Not long after finishing the piece about street railways that appeared in The Town Line, Sept. 10, this writer came across a small paperback book published in 1955. Written by O. R. (Osmond Richard) Cummings, it is titled Toonervilles of Maine, the Pine Tree State.
(The title refers to Fontaine Fox’s comic strip called Toonerville Folks that Wikipedia says first appeared in the Chicago Post in 1908 and last appeared in 1955. Toonerville was a suburban community with an assortment of oddball characters. One was Terrible-Tempered Mister Bang, who drove the Toonerville Trolley that met all the trains, Wikipedia explains.)
Additionally, the Connecticut Valley Chapter of the National Railway Historical Society’s April-December 1965 Transportation Bulletin, available on line, includes a well-illustrated article Cummings wrote about the Waterville & Fairfield and other area street railways. Cummings and the Fairfield history both have information on trolleys in Fairfield, but they do not always agree. Cummings’ work is much more detailed, with information from multiple historical records.
The Waterville & Fairfield Railroad, which was initially powered by horses, is described in both books. Cummings wrote that it was incorporated on Feb. 24, 1887, and authorized to run horse-drawn cars the three and a third miles from Waterville to Fairfield. With $20,000 in bond sales and $20,000 borrowed, Amos F. Gerald, of Fairfield, and the other organizers acquired four cars and six horses. They oversaw the laying of tracks along the west side of the Kennebec roughly where College Avenue now runs and construction of a wooden carhouse for the cars and stable for the horses in Fairfield.
One online photo shows an elaborate open passenger car, rather precariously balanced on two sets of small wheels under its middle third, drawn by two white horses. Two women in floor-length skirts stand on the sidewalk in front of a row of large-windowed two-story brick buildings on Main Street, in Fairfield. The car is identified as Horse Car No. 1, and the estimated date is opening day, June 23, 1888 (the Fairfield historians wrote that service began June 24, 1888).
Cummings said the open cars had eight benches and could accommodate 40 passengers. Another photo shows a closed car outside the Fairfield carhouse; the closed cars had space for 20 passengers, according to the text.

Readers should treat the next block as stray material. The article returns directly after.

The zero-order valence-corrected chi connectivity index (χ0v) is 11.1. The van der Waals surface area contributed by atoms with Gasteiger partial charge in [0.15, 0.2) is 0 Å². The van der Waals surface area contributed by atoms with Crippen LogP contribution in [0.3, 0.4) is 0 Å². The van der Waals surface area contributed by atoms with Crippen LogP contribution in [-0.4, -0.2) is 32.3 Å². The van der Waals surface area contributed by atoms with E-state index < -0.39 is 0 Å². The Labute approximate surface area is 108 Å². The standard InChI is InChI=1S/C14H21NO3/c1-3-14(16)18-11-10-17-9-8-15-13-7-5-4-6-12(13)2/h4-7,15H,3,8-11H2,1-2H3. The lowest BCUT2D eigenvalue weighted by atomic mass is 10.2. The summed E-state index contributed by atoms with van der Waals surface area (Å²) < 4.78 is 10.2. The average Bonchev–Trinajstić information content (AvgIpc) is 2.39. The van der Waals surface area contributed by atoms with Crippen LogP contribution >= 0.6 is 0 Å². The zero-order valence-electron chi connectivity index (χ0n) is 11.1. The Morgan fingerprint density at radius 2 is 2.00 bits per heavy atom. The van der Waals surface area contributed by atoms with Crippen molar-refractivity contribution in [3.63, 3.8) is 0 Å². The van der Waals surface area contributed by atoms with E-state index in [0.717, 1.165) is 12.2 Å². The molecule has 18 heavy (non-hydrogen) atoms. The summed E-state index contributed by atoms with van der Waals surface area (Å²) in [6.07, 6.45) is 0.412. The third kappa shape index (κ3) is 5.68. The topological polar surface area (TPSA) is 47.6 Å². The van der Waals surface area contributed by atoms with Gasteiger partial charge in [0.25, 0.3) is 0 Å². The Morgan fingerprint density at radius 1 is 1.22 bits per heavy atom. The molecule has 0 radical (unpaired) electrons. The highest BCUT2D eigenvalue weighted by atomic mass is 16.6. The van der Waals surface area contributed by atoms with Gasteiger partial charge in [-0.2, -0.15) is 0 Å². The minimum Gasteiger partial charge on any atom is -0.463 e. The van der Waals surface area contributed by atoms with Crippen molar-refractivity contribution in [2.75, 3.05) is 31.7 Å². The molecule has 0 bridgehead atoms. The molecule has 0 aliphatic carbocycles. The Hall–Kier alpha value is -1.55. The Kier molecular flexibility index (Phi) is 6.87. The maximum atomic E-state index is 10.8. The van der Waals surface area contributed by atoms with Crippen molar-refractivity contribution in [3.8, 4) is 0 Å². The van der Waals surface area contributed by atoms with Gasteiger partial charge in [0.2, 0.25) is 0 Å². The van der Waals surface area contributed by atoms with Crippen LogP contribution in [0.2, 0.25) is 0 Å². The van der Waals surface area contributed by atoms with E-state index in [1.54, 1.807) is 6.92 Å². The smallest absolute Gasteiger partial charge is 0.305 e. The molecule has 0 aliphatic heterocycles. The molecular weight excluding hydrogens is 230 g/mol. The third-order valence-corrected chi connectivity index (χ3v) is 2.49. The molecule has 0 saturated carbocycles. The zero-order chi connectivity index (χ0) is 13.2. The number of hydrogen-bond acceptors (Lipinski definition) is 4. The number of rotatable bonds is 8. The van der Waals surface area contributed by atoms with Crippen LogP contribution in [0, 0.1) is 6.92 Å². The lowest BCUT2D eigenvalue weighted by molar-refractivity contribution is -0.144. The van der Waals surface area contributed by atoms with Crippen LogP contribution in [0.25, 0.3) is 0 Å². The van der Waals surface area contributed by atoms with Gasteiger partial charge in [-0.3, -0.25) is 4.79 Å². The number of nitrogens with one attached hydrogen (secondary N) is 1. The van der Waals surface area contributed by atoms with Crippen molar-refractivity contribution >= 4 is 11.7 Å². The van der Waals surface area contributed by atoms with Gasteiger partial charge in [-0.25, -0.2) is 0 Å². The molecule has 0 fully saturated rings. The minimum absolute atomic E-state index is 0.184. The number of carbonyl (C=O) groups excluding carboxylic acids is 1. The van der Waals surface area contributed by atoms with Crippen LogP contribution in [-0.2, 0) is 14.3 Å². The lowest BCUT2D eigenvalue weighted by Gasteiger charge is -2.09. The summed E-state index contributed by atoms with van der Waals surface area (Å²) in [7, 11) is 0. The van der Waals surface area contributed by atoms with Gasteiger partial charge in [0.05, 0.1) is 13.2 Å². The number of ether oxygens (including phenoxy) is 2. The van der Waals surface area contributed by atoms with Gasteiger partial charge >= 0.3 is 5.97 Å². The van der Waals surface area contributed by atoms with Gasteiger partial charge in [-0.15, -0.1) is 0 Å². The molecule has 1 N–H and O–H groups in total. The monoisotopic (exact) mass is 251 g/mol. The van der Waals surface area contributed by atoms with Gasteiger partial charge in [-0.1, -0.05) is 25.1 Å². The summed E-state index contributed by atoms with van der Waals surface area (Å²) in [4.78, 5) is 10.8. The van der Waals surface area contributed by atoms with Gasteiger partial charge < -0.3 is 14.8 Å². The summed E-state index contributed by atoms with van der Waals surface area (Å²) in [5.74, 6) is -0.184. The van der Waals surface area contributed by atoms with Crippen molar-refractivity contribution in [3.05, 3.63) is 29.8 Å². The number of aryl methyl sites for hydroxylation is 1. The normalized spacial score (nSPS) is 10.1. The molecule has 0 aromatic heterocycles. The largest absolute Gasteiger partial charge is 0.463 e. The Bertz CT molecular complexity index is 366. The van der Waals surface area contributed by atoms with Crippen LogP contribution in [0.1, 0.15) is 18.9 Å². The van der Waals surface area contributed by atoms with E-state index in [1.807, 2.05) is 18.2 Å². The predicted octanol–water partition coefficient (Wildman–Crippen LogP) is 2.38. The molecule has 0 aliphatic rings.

The railway soon had 24 horses. The Railroad Commissioners’ 1889 report, quoted by Cummings, said the horses “are well fed and kindly treated.”
The Waterville & Fairfield was well-patronized, Cummings wrote, carrying almost 95,000 passengers between its June 1888 opening and Sept. 30 that year. In its first full year, Sept. 30, 1888, to Sept. 30, 1889, there were 232,684 passengers, and despite having to buy snow-moving equipment and repair tracks in the spring, the line made a profit: $657, of which stockholders got $600 as dividends.
The next two years saw deficits almost $1,400. Nonetheless, early in 1891 two things happened indicating the railway was considered a going concern.
First, Cummings wrote, Gerald and other local men organized the Waterville & Fairfield Railway & Light Company, chartered by the Maine legislature on Feb. 12 and approved to buy the Waterville & Fairfield and two electric companies, in Waterville and Fairfield. The two railway companies became one on July 1, 1891.
The second event was that on March 4, the legislature authorized the Waterville & Fairfield to build a line through Winslow to North Vassalboro and to become an electric railroad.
The next year, horses were replaced by electricity, a conversion that involved adding poles and overhead wires, large generators at both ends of the line and new equipment in the cars. The first electric cars ran July 20, 1892. Cummings wrote that residents were excited and every car was full on opening day.
The Waterville & Fairfield was the first of several street railways serving the area from the late 19th century well into the 20th century. Another that the Fairfield history describes was the Benton & Benton Falls Electric Railroad. It opened Dec. 7, 1898, and extended its tracks to Fairfield in July 1900. Cummings wrote about the Benton & Fairfield Railway, which had been operating a shorter line before it connected Benton to Fairfield in 1901. (The writer suspects the two were the same, perhaps going by slightly different names and owners’ names at different times.)
The Benton & Fairfield, Cummings wrote, was owned by Kennebec Fibre Company and served primarily to carry pulpwood delivered on Maine Central freight cars to Benton and Fairfield paper mills. Its first three miles of track, all in Benton, opened Dec. 7, 1898. Extensions in 1899 and 1900 brought the line across the Kennebec to Fairfield and increased mileage to a little over four miles.
Cummings wrote that the railroad made a profit in only nine of its 32 or so years, and state railway commissioners were frequently dissatisfied with its maintenance. What little passenger service was offered ended in 1928, and the railroad went out of business around 1930, Cummings found.